CEI Policy Analyst to Argue for Regulatory Reform

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Richard Morrison, 202.331.2273


<?xml:namespace prefix = st1 ns = “urn:schemas-microsoft-com:office:smarttags” />Washington, D.C., July 26, 2005—Tomorrow Competitive Enterprise Institute Senior Fellow Marlo Lewis, Jr. will testify before the Regulatory Affairs Subcommittee of the House Committee on Government Reform on the problems with the current state of federal regulation and the prospects for substantive reform in Congress.


Lewis’ testimony will incorporate elements of two recent CEI publications: Lewis’ own study, Reviving Regulatory Reform: Options for the President and Congress, and Ten Thousand Commandments: An Annual Snapshot of the Federal Regulatory State by CEI Vice President for Policy Clyde Wayne Crews, Jr.


As both Lewis and Crews have shown, regulatory costs have continued to increase in recent years, regardless of which party controls the White House or either house of Congress. This ever-expanding scope of the regulatory state has been due more to a lack of oversight and accountability than anything else.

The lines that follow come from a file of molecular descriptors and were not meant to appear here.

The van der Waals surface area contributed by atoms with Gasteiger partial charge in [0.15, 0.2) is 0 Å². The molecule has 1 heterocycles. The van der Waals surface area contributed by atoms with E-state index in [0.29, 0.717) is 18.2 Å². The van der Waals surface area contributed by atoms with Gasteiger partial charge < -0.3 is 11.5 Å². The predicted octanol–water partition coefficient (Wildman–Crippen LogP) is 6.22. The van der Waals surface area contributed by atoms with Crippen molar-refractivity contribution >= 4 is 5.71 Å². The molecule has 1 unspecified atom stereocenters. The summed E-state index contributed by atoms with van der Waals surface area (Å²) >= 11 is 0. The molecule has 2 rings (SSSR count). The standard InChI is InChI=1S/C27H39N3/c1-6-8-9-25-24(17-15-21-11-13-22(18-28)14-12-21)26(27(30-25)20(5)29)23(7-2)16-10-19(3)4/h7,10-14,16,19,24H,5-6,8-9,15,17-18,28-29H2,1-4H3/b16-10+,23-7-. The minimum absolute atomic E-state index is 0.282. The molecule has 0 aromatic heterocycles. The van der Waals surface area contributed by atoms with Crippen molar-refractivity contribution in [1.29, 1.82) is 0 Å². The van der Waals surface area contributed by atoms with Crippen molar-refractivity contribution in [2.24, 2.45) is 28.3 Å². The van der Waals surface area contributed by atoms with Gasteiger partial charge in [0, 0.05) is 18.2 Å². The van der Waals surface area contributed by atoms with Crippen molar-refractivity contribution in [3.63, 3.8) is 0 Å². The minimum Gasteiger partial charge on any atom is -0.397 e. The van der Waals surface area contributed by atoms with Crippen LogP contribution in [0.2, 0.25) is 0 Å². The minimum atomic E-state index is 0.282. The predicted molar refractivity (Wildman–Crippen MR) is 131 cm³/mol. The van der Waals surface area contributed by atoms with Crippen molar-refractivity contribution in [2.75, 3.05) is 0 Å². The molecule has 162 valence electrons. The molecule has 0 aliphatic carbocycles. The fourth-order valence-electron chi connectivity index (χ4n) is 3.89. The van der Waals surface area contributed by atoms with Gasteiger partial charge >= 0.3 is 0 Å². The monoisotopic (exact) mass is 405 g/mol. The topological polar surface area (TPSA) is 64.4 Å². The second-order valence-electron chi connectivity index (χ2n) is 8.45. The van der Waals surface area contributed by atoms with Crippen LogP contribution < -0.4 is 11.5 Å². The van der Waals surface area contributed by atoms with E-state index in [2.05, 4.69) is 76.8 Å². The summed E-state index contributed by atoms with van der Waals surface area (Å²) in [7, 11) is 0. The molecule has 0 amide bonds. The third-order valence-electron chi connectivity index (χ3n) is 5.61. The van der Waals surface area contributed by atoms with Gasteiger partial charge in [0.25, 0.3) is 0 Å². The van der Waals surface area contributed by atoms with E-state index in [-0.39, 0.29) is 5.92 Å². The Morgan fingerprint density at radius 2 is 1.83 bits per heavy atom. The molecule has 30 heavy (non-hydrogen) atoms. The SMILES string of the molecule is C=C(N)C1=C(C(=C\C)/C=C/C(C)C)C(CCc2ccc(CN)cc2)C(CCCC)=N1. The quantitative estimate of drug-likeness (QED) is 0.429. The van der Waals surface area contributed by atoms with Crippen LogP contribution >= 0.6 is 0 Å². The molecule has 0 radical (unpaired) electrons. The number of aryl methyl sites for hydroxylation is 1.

“In part, regulatory costs are growing because they are uncontrolled,” wrote Lewis in submitted testimony. “Many rules function as implicit taxes, their costs embedded in the prices we pay for goods and services. Some affect growth, employment, and innovation. Yet, nothing in the current process requires or even allows elected officials to make explicit choices about the costs of regulatory programs. Regulatory costs accumulate as if by stealth.”


The Regulatory Affairs Subcommittee of the House Committee on Government Reform will hear from witnesses beginning at 10am on Wednesday, July 27, 2005. Lewis’ written remarks will be available at www.cei.org after tomorrow’s hearing.


CEI is a non-profit, non-partisan public policy group dedicated to the principles of free enterprise and limited government.